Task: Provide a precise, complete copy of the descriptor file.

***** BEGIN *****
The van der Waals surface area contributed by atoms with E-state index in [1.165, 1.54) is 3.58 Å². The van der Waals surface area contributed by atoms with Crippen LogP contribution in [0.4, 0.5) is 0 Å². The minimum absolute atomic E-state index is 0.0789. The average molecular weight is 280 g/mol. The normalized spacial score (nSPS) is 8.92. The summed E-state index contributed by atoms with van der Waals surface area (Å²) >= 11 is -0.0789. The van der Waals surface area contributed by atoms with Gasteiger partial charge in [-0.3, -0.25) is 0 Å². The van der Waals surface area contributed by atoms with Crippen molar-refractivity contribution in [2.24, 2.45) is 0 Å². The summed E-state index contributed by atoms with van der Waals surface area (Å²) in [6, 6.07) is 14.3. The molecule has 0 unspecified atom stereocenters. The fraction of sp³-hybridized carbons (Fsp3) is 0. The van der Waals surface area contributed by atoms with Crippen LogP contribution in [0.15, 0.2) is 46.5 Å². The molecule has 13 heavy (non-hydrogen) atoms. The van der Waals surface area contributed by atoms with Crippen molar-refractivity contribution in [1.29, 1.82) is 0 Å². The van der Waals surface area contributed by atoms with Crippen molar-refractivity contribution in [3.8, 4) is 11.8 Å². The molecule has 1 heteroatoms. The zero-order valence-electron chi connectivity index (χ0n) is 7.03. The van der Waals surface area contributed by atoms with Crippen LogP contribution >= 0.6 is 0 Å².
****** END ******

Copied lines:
The van der Waals surface area contributed by atoms with E-state index in [1.165, 1.54) is 3.58 Å². The van der Waals surface area contributed by atoms with Crippen LogP contribution in [0.4, 0.5) is 0 Å². The minimum absolute atomic E-state index is 0.0789. The average molecular weight is 280 g/mol. The normalized spacial score (nSPS) is 8.92. The summed E-state index contributed by atoms with van der Waals surface area (Å²) >= 11 is -0.0789. The van der Waals surface area contributed by atoms with Gasteiger partial charge in [-0.3, -0.25) is 0 Å². The van der Waals surface area contributed by atoms with Crippen molar-refractivity contribution in [2.24, 2.45) is 0 Å². The summed E-state index contributed by atoms with van der Waals surface area (Å²) in [6, 6.07) is 14.3. The molecule has 0 unspecified atom stereocenters. The fraction of sp³-hybridized carbons (Fsp3) is 0. The van der Waals surface area contributed by atoms with Crippen LogP contribution in [0.15, 0.2) is 46.5 Å². The molecule has 13 heavy (non-hydrogen) atoms. The van der Waals surface area contributed by atoms with Crippen molar-refractivity contribution in [1.29, 1.82) is 0 Å². The van der Waals surface area contributed by atoms with Crippen molar-refractivity contribution in [3.8, 4) is 11.8 Å². The molecule has 1 heteroatoms. The zero-order valence-electron chi connectivity index (χ0n) is 7.03. The van der Waals surface area contributed by atoms with Crippen LogP contribution >= 0.6 is 0 Å².